There is no denying that the pandemic has changed our world forever. The impact that we have felt over the past twelve months is sure to reverberate for years and decades to come, changing the ways that we live day to day. Our experience has forever altered both the way we work, as well as the way we play. It has touched nearly every aspect of our lives, including some ways that we may have not expected, even the way that we view our homes. As it turns out, spending months on end inside our homes has gotten us thinking about what we want, don’t want, what we REALLY don’t want, and what we NEED in a home. What does the NEW perfect home look like, in 2021?
Into the Burbs
One of the biggest changes to our collective “dream” home has been where it is located. People are moving out of more populous, metropolitan areas, and making the trek to the suburbs. While this trend was emerging a few years before the pandemic began, it really took hold and gained serious momentum through 2020.
Some of the best parts of living in the city, the bars, restaurants, nightlife, may have lost some of their appeal (with a new heightened sense of personal space and hygienic awareness) and, after being without them for a matter of months, many are finding that they are less drawn to them than they had been in pre-pandemic times.
Additionally, in years past, potential home buyers were likely to purchase a home within close proximity to their workplace, leading them to purchase spaces in more urban areas. However, with more and more employers continuing to allow, even encourage, employees to work from home, some indefinitely, close proximity to work is no longer high on the list of priorities for many in the home buying market. This shift has expanded the ideal area for many, leading them further and further away from big cities, and seeking homes in suburban areas that offer a little more separation from neighbors, and a bit more elbow room.
Space, the Final Frontier
What is the one thing that nearly all homebuyers are seeking post-pandemic? Space. This means moving away from compact and crowded living spaces and seeking locations that boast more square footage. After spending so much at home, many began to feel a bit cramped in their smaller spaces, particularly if they found themselves sharing that space with a significant other and or a kid or two. This feeling of the walls closing in has spurred many to seek out homes that offer a larger footprint, allowing all who reside within to occupy their own personal space, even when everyone is home together.
Not surprisingly, after the events of last year, homeowners are more focused on having space inside their homes that can be utilized for things that they would have previously done outside of their homes. It goes without saying that the home office has soared in popularity among homebuyers as of late. This comes as no surprise, as more and more people find themselves saying, “sayonara” to the hustle and bustle of office culture, and working remotely from their homes. And while a dedicated room is ideal, today’s homebuyers are amenable to accepting a slight downgrade. Multipurpose spaces, such as lofts are nearly as desirable and, in reality, any little place that can be carved out and made into a workspace (that is not the kitchen table) is in high demand.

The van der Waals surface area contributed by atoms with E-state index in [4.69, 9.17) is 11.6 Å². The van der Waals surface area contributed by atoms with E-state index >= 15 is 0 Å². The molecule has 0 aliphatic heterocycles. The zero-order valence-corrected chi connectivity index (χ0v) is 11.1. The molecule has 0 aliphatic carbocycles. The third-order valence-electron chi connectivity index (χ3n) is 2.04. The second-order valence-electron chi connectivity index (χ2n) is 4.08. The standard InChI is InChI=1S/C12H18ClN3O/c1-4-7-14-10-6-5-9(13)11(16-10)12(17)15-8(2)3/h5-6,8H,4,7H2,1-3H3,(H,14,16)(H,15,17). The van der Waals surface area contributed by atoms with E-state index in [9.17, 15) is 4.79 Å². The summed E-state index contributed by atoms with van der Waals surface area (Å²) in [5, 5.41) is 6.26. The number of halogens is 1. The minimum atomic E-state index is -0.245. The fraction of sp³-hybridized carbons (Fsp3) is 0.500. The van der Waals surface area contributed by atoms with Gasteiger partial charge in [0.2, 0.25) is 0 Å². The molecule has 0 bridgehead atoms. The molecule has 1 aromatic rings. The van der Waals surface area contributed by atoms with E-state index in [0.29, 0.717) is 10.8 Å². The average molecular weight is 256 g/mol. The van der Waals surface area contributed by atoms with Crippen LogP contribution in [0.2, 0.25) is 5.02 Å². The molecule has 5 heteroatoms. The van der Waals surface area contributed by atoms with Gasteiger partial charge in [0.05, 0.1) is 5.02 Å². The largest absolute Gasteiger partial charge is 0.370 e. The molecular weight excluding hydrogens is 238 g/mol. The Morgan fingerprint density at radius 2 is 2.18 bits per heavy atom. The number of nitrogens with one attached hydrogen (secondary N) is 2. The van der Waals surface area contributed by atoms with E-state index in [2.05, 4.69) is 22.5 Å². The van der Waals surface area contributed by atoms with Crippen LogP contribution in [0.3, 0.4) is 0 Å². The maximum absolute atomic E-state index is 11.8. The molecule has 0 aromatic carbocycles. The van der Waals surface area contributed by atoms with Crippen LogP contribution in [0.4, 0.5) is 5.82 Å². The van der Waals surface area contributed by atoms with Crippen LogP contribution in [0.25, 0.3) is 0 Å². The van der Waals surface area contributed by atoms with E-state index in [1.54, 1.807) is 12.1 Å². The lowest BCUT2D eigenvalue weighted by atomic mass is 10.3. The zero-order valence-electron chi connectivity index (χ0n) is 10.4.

In addition to working from home, when gyms and recreation centers were closed early last year, many found themselves working out from home as well. Because of this, the desire for space within a home to create a home gym has risen among those with a little bit of extra cash to spend. Spaces like garages and basements have become much more important to homebuyers for this reason. Let’s face it, making pained faces and sweating profusely in the comfort of your own home, rather than in front of strangers and lukewarm acquaintances, does have its appeal. And while you may miss the motivation of the toned spin instructor yelling at you in a dimly-lit room, you do have the freedom to customize your workout space to your specific wants and needs. It is also always open when you finally get that desire to work out (after bringing on TV and potato chips), and requires no travel time, so you can't change your mind on the way there and stop for donuts instead.
The Great Outdoors
With the extensive amount of time we spent inside last year, it seems inevitable that the desire for accessible spaces outdoors would be high on the list of dream home attributes.
Post-pandemic homebuyers find themselves drawn to properties that boast outdoor spaces that are both beautiful and functional. Porches, patios, decks and yards are all features that have seen a quick rise to the top of wishlists in recent months. Not only do these spaces provide us with much needed respite from the walls of our homes, they also serve as more usable space for family members to spread out. They also provide a socially-distant, safe way to connect with family, friends and neighbors, something that we all can admit to craving at some point throughout the past year.
In addition to wanting to obtain an outdoor space that is all their own, many are deciding to leave their former urban lifestyle to find residence closer to the greater outdoors. Proximity to amenities such as hiking trails, bike paths and even state parks have grown in importance to many with a mind to relocate. It would seem that the refuge many found in the outdoors last year, when all other forms of entertainment had closed, has not faded as those doors begin to, once again, open.